Buffy Sainte-Marie was one of my favorite songwriters of the 1960s, and I learned at least a half-dozen of her songs — but, for some reason, my favorites tended to be songs that made little or no sense for a man to sing, like “I’m Gonna Be a Country Girl Again” and “Soulful Shade of Blue,” which is a plea to her dressmaker to make her a lovely dress that will attract the man she loves.
“Cod’ine” is also from a woman’s point of view, but strong enough to be sung by anybody… the problem being that none of us will ever sing it as well as Sainte-Marie did. This was probably the song that first attracted me to her work, through the devastating performance she gave on a Newport Folk Festival anthology LP.
In a parallel to current oxycodone and Oxycontin addiction, codeine is an opioid that was a common ingredient in cough medicine, sold legally in drugstores, but frequently used to get high. There were monographs on the dangers of codeine addiction as early as the 1930s, but it continued to be widely prescribed and also used in many over-the-counter cough medicines. Sainte-Marie herself was prescribed it for a throat problem in 1963 and apparently became addicted, though not to the extent of the character in her song.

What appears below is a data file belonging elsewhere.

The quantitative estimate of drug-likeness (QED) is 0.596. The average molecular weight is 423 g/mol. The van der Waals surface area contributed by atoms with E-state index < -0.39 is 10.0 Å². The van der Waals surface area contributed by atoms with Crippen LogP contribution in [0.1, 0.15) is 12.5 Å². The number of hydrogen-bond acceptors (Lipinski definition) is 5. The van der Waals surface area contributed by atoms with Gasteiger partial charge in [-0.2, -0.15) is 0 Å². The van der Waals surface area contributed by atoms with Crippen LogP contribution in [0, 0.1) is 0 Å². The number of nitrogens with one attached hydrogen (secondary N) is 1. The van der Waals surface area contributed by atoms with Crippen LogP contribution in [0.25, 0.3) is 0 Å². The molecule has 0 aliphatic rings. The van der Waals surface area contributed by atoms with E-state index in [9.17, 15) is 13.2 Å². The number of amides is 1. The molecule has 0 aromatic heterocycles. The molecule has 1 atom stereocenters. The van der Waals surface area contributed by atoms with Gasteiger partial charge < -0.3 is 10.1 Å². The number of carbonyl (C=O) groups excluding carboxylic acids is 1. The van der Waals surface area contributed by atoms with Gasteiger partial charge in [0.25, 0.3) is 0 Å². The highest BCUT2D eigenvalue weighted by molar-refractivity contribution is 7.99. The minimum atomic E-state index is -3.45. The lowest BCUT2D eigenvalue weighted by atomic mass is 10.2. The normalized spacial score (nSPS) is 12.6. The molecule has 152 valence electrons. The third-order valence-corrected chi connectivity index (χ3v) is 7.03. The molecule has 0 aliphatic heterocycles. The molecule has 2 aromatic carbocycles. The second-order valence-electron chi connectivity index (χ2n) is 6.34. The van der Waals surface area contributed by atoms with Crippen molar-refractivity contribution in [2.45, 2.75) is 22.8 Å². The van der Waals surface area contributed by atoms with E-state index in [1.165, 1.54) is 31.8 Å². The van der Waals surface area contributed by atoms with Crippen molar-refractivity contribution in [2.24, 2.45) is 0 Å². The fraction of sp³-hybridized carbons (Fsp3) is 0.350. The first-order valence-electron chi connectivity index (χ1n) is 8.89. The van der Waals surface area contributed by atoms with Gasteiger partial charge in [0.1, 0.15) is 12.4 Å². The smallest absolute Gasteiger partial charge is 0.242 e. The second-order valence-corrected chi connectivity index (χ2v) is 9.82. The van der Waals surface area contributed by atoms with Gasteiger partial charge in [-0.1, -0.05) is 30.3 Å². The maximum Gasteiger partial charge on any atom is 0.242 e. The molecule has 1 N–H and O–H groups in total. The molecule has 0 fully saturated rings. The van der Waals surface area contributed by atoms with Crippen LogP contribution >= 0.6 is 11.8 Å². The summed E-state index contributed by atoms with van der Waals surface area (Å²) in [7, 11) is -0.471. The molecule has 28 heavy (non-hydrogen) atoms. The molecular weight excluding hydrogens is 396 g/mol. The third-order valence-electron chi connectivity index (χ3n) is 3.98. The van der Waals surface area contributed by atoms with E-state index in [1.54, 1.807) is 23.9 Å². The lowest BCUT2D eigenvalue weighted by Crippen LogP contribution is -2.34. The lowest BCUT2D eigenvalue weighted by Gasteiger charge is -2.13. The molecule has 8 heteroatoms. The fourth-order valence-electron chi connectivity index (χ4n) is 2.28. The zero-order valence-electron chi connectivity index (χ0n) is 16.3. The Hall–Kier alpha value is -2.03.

In any case, I learned the song but never performed it, because I was so captivated by her performance — I would try to sing it the way she did, and I couldn’t come close. But for this project I figured I might introduce the song to some listeners who didn’t know it… so here it is. And, now that you’re here, I recommend checking out the original. A terrific, though excerpted, version was filmed at Newport: